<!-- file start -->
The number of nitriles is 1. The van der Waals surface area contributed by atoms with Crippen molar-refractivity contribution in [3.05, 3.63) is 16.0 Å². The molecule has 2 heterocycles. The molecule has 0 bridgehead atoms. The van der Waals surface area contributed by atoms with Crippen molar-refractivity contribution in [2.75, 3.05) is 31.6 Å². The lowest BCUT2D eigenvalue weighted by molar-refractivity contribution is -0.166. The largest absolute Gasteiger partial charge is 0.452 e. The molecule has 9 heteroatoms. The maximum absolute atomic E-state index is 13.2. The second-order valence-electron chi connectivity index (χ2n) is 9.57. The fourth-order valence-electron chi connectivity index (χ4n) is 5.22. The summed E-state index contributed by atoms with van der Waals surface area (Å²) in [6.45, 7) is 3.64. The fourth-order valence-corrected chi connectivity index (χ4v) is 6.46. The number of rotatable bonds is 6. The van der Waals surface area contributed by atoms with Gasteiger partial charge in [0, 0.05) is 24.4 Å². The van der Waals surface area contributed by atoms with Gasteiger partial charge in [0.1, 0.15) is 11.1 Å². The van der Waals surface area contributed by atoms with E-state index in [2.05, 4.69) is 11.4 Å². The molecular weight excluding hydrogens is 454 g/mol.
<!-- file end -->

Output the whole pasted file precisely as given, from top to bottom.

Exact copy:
The number of nitriles is 1. The van der Waals surface area contributed by atoms with Crippen molar-refractivity contribution in [3.05, 3.63) is 16.0 Å². The molecule has 2 heterocycles. The molecule has 0 bridgehead atoms. The van der Waals surface area contributed by atoms with Crippen molar-refractivity contribution in [2.75, 3.05) is 31.6 Å². The lowest BCUT2D eigenvalue weighted by molar-refractivity contribution is -0.166. The largest absolute Gasteiger partial charge is 0.452 e. The molecule has 9 heteroatoms. The maximum absolute atomic E-state index is 13.2. The second-order valence-electron chi connectivity index (χ2n) is 9.57. The fourth-order valence-electron chi connectivity index (χ4n) is 5.22. The summed E-state index contributed by atoms with van der Waals surface area (Å²) in [6.45, 7) is 3.64. The fourth-order valence-corrected chi connectivity index (χ4v) is 6.46. The number of rotatable bonds is 6. The van der Waals surface area contributed by atoms with Gasteiger partial charge in [0, 0.05) is 24.4 Å². The van der Waals surface area contributed by atoms with Gasteiger partial charge in [0.1, 0.15) is 11.1 Å². The van der Waals surface area contributed by atoms with E-state index in [2.05, 4.69) is 11.4 Å². The molecular weight excluding hydrogens is 454 g/mol.